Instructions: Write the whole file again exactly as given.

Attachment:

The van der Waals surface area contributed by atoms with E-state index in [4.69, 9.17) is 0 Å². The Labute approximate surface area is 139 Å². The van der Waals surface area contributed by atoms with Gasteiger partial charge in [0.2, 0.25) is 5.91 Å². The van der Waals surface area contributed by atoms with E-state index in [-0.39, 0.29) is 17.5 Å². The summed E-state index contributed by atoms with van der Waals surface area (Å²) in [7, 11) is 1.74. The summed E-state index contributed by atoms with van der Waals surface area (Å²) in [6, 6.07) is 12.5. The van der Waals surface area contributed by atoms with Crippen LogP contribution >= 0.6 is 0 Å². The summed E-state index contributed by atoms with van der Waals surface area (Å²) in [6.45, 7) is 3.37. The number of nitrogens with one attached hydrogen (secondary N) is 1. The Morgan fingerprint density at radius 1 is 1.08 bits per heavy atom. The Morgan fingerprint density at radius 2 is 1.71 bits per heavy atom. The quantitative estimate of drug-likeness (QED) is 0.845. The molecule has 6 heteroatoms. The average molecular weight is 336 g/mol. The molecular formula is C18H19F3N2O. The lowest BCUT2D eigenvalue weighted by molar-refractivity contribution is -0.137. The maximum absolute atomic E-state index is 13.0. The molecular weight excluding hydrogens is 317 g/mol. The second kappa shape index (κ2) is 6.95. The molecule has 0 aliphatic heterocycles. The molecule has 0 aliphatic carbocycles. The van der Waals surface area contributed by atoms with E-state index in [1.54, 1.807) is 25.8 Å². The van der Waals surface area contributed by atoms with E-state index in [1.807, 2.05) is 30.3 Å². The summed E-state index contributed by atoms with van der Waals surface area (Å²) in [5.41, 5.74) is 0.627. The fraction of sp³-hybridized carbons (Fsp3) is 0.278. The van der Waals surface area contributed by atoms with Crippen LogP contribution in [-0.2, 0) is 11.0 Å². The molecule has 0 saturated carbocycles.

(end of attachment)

The van der Waals surface area contributed by atoms with E-state index in [4.69, 9.17) is 0 Å². The Labute approximate surface area is 139 Å². The van der Waals surface area contributed by atoms with Gasteiger partial charge in [0.2, 0.25) is 5.91 Å². The van der Waals surface area contributed by atoms with E-state index in [-0.39, 0.29) is 17.5 Å². The summed E-state index contributed by atoms with van der Waals surface area (Å²) in [7, 11) is 1.74. The summed E-state index contributed by atoms with van der Waals surface area (Å²) in [6, 6.07) is 12.5. The van der Waals surface area contributed by atoms with Crippen LogP contribution >= 0.6 is 0 Å². The summed E-state index contributed by atoms with van der Waals surface area (Å²) in [6.45, 7) is 3.37. The number of nitrogens with one attached hydrogen (secondary N) is 1. The Morgan fingerprint density at radius 1 is 1.08 bits per heavy atom. The Morgan fingerprint density at radius 2 is 1.71 bits per heavy atom. The quantitative estimate of drug-likeness (QED) is 0.845. The molecule has 6 heteroatoms. The average molecular weight is 336 g/mol. The molecular formula is C18H19F3N2O. The lowest BCUT2D eigenvalue weighted by molar-refractivity contribution is -0.137. The maximum absolute atomic E-state index is 13.0. The molecular weight excluding hydrogens is 317 g/mol. The second kappa shape index (κ2) is 6.95. The molecule has 0 aliphatic heterocycles. The molecule has 0 aliphatic carbocycles. The van der Waals surface area contributed by atoms with E-state index in [1.54, 1.807) is 25.8 Å². The van der Waals surface area contributed by atoms with E-state index in [1.807, 2.05) is 30.3 Å². The summed E-state index contributed by atoms with van der Waals surface area (Å²) in [5.41, 5.74) is 0.627. The fraction of sp³-hybridized carbons (Fsp3) is 0.278. The van der Waals surface area contributed by atoms with Crippen LogP contribution in [-0.2, 0) is 11.0 Å². The molecule has 0 saturated carbocycles.